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Exam Content Protection: A Best Practices Overview

Just how much does it cost to create a legally defensible, high-stakes certification exam in accordance with best practices? Industry experts tell us that the price tag can total hundreds of thousands of dollars.

Exams like that constitute valuable intellectual property (IP). That’s why our experts recommend defining and implementing a carefully-crafted plan to protect your exam before you start creating it. First build your IP Fort Knox. Then deliver the exam bullion.

Inevitably, unscrupulous characters will target your exam, says Senior Psychometrician Zach Irwin, a Kryterion colleague. To outsmart them, you need a great game plan. Zach offers the following tips for developing your IP Fort Knox.

Create comprehensive policies that explicitly define who, when and how everyone and anyone with access to your exam – your IP – is allowed to transmit it, copy it, disseminate it.

Who includes candidates taking the exam, the staff that manage the exam program, the volunteers and consultants who help manage and/or develop exam materials.

Work with your legal counsel to create a non-disclosure agreement (NDA). Your NDA will define the terms of involvement – the do’s and don’ts – for the subject matter experts (SMEs) whose contributions you solicit. Remember, an NDA doesn’t protect your program until it is signed and returned. Before you permit an SME to start work, you must have their signed NDA in your possession.

  • Your NDA should make clear that all program content and discussions are strictly confidential.
  • It should also explicitly restrict discussion of that content outside of program sanctioned meetings.
  • Establish policies that limit or preclude trainers and exam prep instructors from participating in exam content development, such as standard setting and item writing.
  • Include a “release” section that indicates all of the content created for an exam belongs exclusively to the test sponsor. Contributors and subject matter experts who help develop that content agree to waive their right to use it.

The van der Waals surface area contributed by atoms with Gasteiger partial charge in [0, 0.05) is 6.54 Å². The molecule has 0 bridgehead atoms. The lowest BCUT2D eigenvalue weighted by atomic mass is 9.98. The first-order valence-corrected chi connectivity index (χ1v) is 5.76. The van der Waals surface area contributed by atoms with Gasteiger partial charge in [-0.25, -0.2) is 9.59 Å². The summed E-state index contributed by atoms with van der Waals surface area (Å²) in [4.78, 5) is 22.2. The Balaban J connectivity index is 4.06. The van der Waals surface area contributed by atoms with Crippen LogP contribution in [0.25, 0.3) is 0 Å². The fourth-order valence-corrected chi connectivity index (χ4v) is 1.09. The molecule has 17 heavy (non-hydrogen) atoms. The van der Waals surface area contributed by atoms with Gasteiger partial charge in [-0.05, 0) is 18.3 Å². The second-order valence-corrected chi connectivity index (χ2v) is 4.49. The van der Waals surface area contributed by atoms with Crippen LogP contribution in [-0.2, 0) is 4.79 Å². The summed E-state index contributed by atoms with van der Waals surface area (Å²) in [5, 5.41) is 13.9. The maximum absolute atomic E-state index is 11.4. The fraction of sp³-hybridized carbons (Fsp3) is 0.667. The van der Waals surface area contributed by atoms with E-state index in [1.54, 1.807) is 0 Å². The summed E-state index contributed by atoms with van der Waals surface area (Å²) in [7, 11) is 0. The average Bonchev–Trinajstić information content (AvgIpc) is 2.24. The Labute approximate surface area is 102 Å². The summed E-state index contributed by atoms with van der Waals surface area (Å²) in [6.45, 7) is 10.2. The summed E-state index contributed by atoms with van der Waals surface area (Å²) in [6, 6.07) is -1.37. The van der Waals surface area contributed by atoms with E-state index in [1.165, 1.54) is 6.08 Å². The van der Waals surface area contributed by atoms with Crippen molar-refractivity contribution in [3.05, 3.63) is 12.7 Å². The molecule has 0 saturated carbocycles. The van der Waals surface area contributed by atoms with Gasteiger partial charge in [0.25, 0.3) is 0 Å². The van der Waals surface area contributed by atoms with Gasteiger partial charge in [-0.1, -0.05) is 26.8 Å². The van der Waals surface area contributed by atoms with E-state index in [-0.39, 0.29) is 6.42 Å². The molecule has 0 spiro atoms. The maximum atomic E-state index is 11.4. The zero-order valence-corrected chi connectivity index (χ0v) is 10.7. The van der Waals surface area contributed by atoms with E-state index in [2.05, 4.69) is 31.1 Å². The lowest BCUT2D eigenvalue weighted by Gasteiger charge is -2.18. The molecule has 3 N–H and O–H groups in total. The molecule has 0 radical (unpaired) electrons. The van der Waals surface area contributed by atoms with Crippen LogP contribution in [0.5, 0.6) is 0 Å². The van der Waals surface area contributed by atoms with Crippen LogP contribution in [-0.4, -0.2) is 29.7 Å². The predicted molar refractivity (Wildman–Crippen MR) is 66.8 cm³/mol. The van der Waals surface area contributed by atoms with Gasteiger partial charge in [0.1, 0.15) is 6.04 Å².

As suggested earlier, your IP protection plan must account for everyone who comes in contact with your exam, especially candidates. Zach recommends working with your legal counsel to create a candidate agreement that stipulates acceptable behavior during the examination, prohibited behavior during and after an examination – such as discussing or exposing exam content, and the consequences for violating the agreement.

Require candidates to accept the terms of your candidate agreement before giving them access to the exam. The candidate signature or affirmation ensures that you have legal recourse if a breach occurs.

Parallel legal logic applies to all other program personnel. Make sure that anyone with the potential to access exam materials has signed a confidentiality agreement approved by legal counsel.

Legal agreements, Zach points out, important as they are, only provide recourse after exam content is exposed. For proactive protection, consider running background checks on development program personnel. Screen for legal violations that might call into question the good judgement of personnel with access to secure materials. To protect against candidates exposing IP, only administer exams in secure, proctored, environments.

Don’t overlook the proactive protection value of limiting access to your exam content. Enhance exam content security by ensuring that personnel and SMEs only have access to the information they actually need to do their jobs. “Ubiquitous access to all examination information,” Zach notes, “creates multiple points of failure and opportunities for breach.”

This is just the first of several articles planned in Kryterion’s new High-stakes Test Security Insights series. The next post investigates best security practices in proctor and test site management. After that, we’ll address the exam security benefits to be derived from data forensics and web crawling.

Have a question about the psychometric or security status of your test development project or credentialing initiative? Reach out to Kryterion’s Psychometrics Team here.

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